By CHRISTY LEMIRE
AP Movie Critic
LOS ANGELES (AP) - The word "prolific" gets tossed around a lot, but it couldn't be more appropriate in discussing the work of the late, great Marvin Hamlisch. This is especially true in considering his many contributions to film over the past five-plus decades.
Yes, he's been duly decorated in other artistic realms _ the longtime Broadway favorite "A Chorus Line," which eventually ended up on the big screen, earned him a Tony and a Pulitzer Prize in 1976 _ but he also crafted some of the best-loved and most enduring songs and scores in movie history.
Hamlisch died Monday after a brief illness, his family said. The former child prodigy, who was accepted to Juilliard School of Music at age 7, was 68.
Regardless of the genre or year, Hamlisch's music had a unifying factor _ something intangible, an old-fashioned sense of showmanship, a feeling of substance and a respect for craft. He tapped into our emotions in a way that felt intimate and personal, yet he expressed yearnings that are universally relatable,
One great example of this is "The Way We Were," a soaring, unabashedly sentimental, achingly melancholy ballad from the 1973 Sydney Pollack romantic drama of the same name starring Barbra Streisand and Robert Redford. Nearly 40 years later, it still holds up beautifully, and it gave Streisand one of her signature tunes.
It also earned Hamlisch the Academy Award for best original song, which he shared with lyricists Alan and Marilyn Bergman. (The couple said in a statement Tuesday: "He was more than our collaborator. He was our beloved friend. He was family.")
1974 was a huge year for Hamlisch at the Oscars: He also won for his original score for "The Way We Were" and for his instantly recognizable adaptation of Scott Joplin's music for "The Sting," the seven-time Oscar winner that reunited Butch and Sundance, Paul Newman and Redford, as Chicago con men along with director George Roy Hill. The theme song "The Entertainer" is so insanely catchy, it'll probably be stuck in your head the rest of the week. You're welcome.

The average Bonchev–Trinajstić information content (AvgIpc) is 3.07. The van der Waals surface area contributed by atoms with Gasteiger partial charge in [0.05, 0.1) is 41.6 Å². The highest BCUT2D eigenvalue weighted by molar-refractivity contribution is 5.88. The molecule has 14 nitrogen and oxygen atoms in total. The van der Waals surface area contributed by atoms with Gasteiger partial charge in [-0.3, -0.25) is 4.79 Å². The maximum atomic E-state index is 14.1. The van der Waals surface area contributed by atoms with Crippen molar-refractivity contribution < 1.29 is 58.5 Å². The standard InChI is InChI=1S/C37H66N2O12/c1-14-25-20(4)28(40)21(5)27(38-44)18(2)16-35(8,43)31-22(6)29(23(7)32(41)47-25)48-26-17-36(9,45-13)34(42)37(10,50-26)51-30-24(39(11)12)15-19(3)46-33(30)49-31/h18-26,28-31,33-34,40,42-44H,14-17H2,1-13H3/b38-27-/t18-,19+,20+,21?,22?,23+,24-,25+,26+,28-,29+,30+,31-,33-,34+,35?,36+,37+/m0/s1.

In a reflection of his versatility, Hamlisch also composed the greatest James Bond theme song yet in the 22-film history of the franchise (in my opinion at least _ you can have "Goldfinger" or "Live and Let Die") with "Nobody Does It Better" from 1977's "The Spy Who Loved Me."
It's romantic and wistful but with an increasing power, and like "The Way We Were" is for Streisand, it's become a signature hit for Carly Simon. It's so enduring, though, even Radiohead has performed a cover of it, putting their own spin on the song while remaining true to its essence.
If you were a little girl in the 1970s, you probably watched "Ice Castles" _ a lot. And so you heard Hamlisch's "Through the Eyes of Love" a lot. The 1978 drama follows the rise and fall of a figure skater who struggles to resurrect her career after a freak accident leaves her blind.
Hamlisch wrote the score and was nominated for an Oscar, alongside legendary lyricist Carole Bayer Sager, for Melissa Manchester's ballad. This song is very "him" _ starting out quietly and intimately with just a few notes on the piano, then building to a crescendo.
It sounds very of its time in retrospect but still finds a way to tug at you all these years later. And just try not to get choked up when Lynn-Holly Johnson trips over those roses on the ice and Robby Benson has to come out and rescue her.
There was, of course, a film version of "A Chorus Line" in 1985, directed by Richard Attenborough (of all people) and nominated for three Academy Awards, including one for yet another Hamlisch original song. But songs from the revered Broadway show, like "One" and "What I Did for Love," have turned up in countless other films as disparate as "My Giant," `'Shrek the Third" and "American Dreamz."
Naturally gifted and incredibly versatile, Hamlisch ranged from jazzy scores for the early Woody Allen comedies "Take the Money and Run" (1969) and "Bananas" (1971) to more somber work in heavy-duty dramas including "Ordinary People" (1980) and "Sophie's Choice" (1982).
In between there were romances including the wistful theme for "Same Time, Next Year," with Ellen Burstyn and Alan Alda, and the disco-flavored title music for "Seems Like Old Times" (1980), with Goldie Hawn and Chevy Chase.
Hamlisch's first movie credit was "Sunshine, Lollipops and Rainbows," a perky, optimistic pop tune that Lesley Gore sang in the 1965 comedy "Ski Party," which featured Frankie Avalon in drag. The song lives on in places like the family film "Cloudy With a Chance of Meatballs" and was even used ironically during a police chase in the 1993 "Simpsons" episode "Marge on the Lam."